We've complained with long and wearisome repetitiveness about just how long and wearisomely repetitive the EU referendum campaign has been. Yet now, suddenly, just as fatigue has crept in, it's getting feverishly intense as we're sucked in by the increasingly heated, and personal arguments. When John Major gets vicious, it's like the Vicar of Dibley pulling out a flick knife - all the more compelling for its unexpectedness and for the realisation of the growing sense of panic that drives him, and the rest of the Tory hierarchy into highly watchable civil war, albeit one that affects all of us.
So, in such an atmosphere, the introduction of the topic of immigration immediately sets off alarm bells and the possibility of dog whistles. In amongst such tinnitus many assume that any debate that centres around immigration will, sooner or later, be prefixed with the phrase 'I'm not racist but...'
Immigration is at the core of the debate in the campaign and on social platforms, especially as polls have shown in recent days, and is the single most important topic pushing the UK towards Brexit. Yet a close look at the social data shows that the debate is less openly xenophobic than you might think (or at least delivered with more subtlety than expected).
The #Remain camp are finding themselves going into battle without coherent arguments, and are losing the online debates as a result.
Social media analysis company Impact Social looked at over 73,000 social media posts (including forums and comments on open news sites) over the past week, revealing in the first instance that the sentiment around immigration is overwhelmingly against.
At 48% the negative reaction to the term is double that of those posting comments in favour (at 24% for those of you struggling with the maths). The neutrality of the remainder rather belies the fact that, for most people on social media, when you have an opinion about immigration, the rest of us won't die wondering what it might be. Strong opinions regularly delivered.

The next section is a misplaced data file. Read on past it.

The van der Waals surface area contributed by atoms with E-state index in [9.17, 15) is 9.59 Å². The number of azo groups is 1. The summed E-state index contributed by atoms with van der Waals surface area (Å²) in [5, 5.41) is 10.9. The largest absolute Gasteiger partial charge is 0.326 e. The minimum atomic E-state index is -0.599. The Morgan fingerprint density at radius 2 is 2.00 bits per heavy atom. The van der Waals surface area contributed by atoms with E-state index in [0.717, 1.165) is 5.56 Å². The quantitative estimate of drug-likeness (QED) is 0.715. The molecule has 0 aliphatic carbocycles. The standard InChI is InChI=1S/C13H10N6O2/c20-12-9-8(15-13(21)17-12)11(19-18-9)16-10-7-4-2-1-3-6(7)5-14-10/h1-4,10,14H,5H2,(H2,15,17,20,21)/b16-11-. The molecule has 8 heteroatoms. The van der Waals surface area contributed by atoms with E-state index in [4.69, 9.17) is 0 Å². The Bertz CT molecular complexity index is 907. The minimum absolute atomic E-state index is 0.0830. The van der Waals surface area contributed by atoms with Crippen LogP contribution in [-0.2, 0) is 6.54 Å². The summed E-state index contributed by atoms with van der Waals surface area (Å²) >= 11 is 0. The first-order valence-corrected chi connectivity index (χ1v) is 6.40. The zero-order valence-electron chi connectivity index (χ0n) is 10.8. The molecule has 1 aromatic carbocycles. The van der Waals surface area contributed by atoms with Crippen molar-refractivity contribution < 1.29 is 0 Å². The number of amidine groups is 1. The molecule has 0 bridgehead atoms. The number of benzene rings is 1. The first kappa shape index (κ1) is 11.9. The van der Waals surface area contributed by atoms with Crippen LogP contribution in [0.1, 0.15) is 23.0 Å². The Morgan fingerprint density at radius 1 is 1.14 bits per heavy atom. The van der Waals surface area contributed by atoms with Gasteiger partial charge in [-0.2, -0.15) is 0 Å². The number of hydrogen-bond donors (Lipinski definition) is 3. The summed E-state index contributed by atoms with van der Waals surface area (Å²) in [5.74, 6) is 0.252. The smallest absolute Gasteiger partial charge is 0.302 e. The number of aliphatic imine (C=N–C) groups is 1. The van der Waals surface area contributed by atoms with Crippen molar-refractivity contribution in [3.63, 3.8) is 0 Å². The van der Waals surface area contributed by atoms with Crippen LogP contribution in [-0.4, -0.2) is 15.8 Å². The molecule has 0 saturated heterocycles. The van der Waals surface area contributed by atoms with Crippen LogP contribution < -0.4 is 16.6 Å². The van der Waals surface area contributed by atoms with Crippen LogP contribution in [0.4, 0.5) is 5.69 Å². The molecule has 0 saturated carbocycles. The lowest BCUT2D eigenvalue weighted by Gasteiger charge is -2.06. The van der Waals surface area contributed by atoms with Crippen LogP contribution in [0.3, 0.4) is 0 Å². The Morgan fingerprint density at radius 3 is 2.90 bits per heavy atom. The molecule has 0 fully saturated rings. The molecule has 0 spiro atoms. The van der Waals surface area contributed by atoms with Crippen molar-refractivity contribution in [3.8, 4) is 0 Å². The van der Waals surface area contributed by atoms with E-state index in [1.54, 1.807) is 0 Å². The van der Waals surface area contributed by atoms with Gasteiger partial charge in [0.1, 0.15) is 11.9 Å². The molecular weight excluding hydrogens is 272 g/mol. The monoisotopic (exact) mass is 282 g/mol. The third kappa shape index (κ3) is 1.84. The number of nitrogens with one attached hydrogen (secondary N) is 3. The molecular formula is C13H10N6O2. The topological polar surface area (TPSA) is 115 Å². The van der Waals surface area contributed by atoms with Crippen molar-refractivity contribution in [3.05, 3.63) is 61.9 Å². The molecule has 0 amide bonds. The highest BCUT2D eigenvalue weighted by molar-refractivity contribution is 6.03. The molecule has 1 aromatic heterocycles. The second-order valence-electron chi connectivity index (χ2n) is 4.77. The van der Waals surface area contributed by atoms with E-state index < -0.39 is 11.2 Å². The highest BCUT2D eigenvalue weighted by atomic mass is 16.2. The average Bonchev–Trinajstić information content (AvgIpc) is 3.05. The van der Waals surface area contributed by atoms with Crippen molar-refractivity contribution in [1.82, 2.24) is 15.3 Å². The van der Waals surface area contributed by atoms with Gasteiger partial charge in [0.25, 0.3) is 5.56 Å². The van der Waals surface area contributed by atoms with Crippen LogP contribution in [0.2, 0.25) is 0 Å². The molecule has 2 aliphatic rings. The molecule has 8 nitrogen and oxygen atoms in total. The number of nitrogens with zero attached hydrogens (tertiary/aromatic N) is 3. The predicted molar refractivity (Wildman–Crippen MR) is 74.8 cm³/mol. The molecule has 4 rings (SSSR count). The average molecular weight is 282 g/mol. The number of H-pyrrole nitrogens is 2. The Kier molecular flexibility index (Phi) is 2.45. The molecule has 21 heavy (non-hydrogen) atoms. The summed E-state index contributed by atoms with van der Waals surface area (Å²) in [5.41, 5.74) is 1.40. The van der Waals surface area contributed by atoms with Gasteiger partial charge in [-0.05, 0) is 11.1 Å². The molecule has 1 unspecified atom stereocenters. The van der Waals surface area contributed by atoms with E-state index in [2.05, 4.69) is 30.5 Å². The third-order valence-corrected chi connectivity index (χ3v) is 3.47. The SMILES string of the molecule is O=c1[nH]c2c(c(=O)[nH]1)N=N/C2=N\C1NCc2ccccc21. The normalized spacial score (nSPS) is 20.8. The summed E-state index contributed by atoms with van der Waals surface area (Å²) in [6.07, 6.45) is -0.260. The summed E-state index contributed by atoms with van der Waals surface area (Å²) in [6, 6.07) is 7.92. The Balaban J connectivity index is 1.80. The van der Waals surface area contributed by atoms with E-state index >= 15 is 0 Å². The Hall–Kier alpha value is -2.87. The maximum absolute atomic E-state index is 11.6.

Yet the conversations online, thankfully, rarely descend into racism, or at least people disguise it well if that's their intention - most often claiming there was some form of blatant discrimination against British people (their definition of which goes largely unexplained). Yet that's as low as it gets - and that's more high falutin' than some of the campaign leaders seem to manage.
Rather than attacking immigrants in that way, the research showed #Leave campaigners have driven the debate into one about the alleged outcomes of 'high levels' of people coming here - overwhelming our NHS, taking our houses and our jobs. While these tend to be opinions offered as facts, they resonate.
The one fact that did intrude rather rudely on the #Leave campaign was that their beloved Australian points system as a barrier to mass immigration actually led to higher numbers, with 19% of posts referencing #Remain recognising that fly in the ointment, (the skill bar to being an Aussie being a low one, it seems). Yet even then, even the notion of control over immigration was attractive to many.
The #Remain camp seem to be landing few punches - while the accusations of lies and scaremongering are regular, few are making coherent arguments about the benefits of immigration (nine percent making positive noises about the effect on the economy) and while they accused #Leave campaigners of discrimination, there was little coherent counter argument.
There is no attempt to deconstruct the debate about the free movement of labour around the EU, an integral part of the whole institution, or the migration of people from outside Europe. Nor is there any attempt to understand the issues particular to the UK - an economy that is performing reasonably well, English as a second language for many, and the lure driven by our own soft power and cultural diplomacy efforts. There's barely a mention that free movement of labour also helps the 1.2 million Brits living in the EU.
For the #Remainers, immigration is entirely a backfoot issue, the conversation driven by the negativity of their opposition. They ought to have been prepared - but David Cameron's fixation on net immigration of 'tens of thousands' painted him into a rather difficult corner. After all, in recent times, it's difficult to remember when such criticisms haven't been the case - even when there has been net zero immigration, the complaint was that the numbers were too high, yet no alternative argument has been put together by #Remain. Or at least when it was, it was by Tim Farron and Jeremy Corbyn and that media narrative is of Tory disharmony, so they simply don't get heard.
Whether driven by invisibility, complacency, incoherence or even by the possibility that there is no argument to be made, the noise is outrage at 'lies' and complaints about media bias (well, the Mail and the Telegraph at least). A level of sophistication that would make sixth form debaters look ashamed.
And that is why we're standing by the door marked Exit.